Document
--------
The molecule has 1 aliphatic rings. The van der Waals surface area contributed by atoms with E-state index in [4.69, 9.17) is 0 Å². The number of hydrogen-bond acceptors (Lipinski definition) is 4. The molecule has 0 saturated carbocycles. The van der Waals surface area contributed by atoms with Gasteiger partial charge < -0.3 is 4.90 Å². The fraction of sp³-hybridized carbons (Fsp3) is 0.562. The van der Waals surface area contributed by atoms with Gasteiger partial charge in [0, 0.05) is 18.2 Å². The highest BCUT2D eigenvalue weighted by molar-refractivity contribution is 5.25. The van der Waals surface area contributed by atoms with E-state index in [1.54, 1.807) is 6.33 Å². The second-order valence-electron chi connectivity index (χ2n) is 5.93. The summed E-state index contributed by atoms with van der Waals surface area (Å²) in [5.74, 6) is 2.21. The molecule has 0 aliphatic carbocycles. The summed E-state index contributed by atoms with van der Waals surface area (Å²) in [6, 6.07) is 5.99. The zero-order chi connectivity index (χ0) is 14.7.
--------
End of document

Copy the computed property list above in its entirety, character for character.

The molecule has 1 aliphatic rings. The van der Waals surface area contributed by atoms with E-state index in [4.69, 9.17) is 0 Å². The number of hydrogen-bond acceptors (Lipinski definition) is 4. The molecule has 0 saturated carbocycles. The van der Waals surface area contributed by atoms with Gasteiger partial charge < -0.3 is 4.90 Å². The fraction of sp³-hybridized carbons (Fsp3) is 0.562. The van der Waals surface area contributed by atoms with Gasteiger partial charge in [0, 0.05) is 18.2 Å². The highest BCUT2D eigenvalue weighted by molar-refractivity contribution is 5.25. The van der Waals surface area contributed by atoms with E-state index in [1.54, 1.807) is 6.33 Å². The second-order valence-electron chi connectivity index (χ2n) is 5.93. The summed E-state index contributed by atoms with van der Waals surface area (Å²) in [5.74, 6) is 2.21. The molecule has 0 aliphatic carbocycles. The summed E-state index contributed by atoms with van der Waals surface area (Å²) in [6, 6.07) is 5.99. The zero-order chi connectivity index (χ0) is 14.7.